After Doctor Strange loses his position as Sorcerer Supreme, Devil-Slayer is one of the many magic users approached by the Eye of Agamotto as a potential replacement.[17]

Devil-Slayer (wearing a totally new outfit) is recruited by Wonder Man (whose ionic energy leaking powers were affecting his judgement) to join his Revengers.[18]

Powers and abilities[edit]

Eric Simon Payne is a trained soldier and hit man, proficient in nearly all forms of hand-to-hand weaponry and an above-average marksman.

As Devil-Slayer, Payne uses a mystical device called a shadow cloak. The cloak can elongate itself and respond to his mental commands, forming whips and grappling opponents and objects. The inside of the cloak served as a portal to other dimensions. By wrapping himself and/or others in folds of the cloak, Payne can teleport to and from other dimensions and could even teleport limited distances on Earth by entering and exiting at different locations. Time also runs differently inside the cloak, allowing Payne to place injured people in a form of stasis if he so wills.[19]

Payne had also developed certain psychic abilities. He possesses a sixth sense that can detect mystical influence on people or creatures, useful for tracking and finding demons. He also had some degree of telekinesis and telepathy, the latter of which he typically used to mask his costume with an illusion of civilian clothes. The nature and extent of Payne's current powers remains unrevealed.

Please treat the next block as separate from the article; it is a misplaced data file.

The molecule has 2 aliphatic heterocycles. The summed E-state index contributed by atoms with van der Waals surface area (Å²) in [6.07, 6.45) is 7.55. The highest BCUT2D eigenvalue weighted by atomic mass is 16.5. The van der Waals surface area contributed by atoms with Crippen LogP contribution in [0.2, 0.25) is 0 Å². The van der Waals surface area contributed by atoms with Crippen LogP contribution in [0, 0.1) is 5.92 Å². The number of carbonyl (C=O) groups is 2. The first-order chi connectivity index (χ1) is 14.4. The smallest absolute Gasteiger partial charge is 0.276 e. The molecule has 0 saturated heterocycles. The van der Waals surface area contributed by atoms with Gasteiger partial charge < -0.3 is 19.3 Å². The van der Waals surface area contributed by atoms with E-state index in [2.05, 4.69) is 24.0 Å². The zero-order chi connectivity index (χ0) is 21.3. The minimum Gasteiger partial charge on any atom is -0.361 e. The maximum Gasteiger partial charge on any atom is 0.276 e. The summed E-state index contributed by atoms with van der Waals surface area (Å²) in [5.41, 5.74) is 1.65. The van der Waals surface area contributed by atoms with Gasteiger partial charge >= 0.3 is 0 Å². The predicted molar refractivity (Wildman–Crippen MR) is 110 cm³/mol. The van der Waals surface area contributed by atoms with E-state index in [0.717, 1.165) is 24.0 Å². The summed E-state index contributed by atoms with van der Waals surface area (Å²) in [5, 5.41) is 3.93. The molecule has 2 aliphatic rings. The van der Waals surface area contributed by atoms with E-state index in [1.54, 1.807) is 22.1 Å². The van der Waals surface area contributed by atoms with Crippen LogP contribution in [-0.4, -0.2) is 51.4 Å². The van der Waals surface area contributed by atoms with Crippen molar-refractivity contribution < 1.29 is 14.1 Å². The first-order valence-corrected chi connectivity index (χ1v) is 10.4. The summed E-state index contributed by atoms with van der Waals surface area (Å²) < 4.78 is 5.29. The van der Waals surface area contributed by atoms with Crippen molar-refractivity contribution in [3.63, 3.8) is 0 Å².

Payne could also reach into the folds of the cloak and draw out an endless supply of weapons from any time or place. He typically used melee weapons such as swords, axes or maces but has also removed from it more modern weapons such as automatic rifles and even futuristic weapons such as a plasma rifle. On at least one occasion, he used a staff that conferred upon him a degree of invulnerability and generated energies that he could absorb to enhance his psychic abilities.

References[edit]

  1. ^ New Avengers Annual vol. 2 #1 (2011)
  2. ^ Salicrup, Jim; Higgins, Mike (October 1986). "J. Marc DeMatteis (part 2)". Comics Interview (39) (Fictioneer Books). pp. 7–19. 
  3. ^ Richards, Dave WW Philly: Devil-Slayer Returns in "Dead of Night", Comic Book Resources, May 31, 2008
  4. ^ Warren Simons & Brian Keene On Max's Devil-Slayer, Newsarama, June 3, 2008
  5. ^ Defenders #59–60
  6. ^ Defenders #97
  7. ^ Defenders #98
  8. ^ Marvel Comics Presents #37
  9. ^ Defenders #110
  10. ^ Marvel Comics Presents #46–49
  11. ^ Man-Thing #3–4, Strange Tales #2
  12. ^ The Last Defenders #1
  13. ^ Avengers: the Initiative # 14
  14. ^ Avengers: the Initiative # 17
  15. ^ Avengers: the Initiative # 18
  16. ^ Avengers: the Initiative # 19
  17. ^ New Avengers#53
  18. ^ New Avengers Annual Vol. 2 #1 (2011)
  19. ^ Avengers: the Initiative # 14

External links[edit]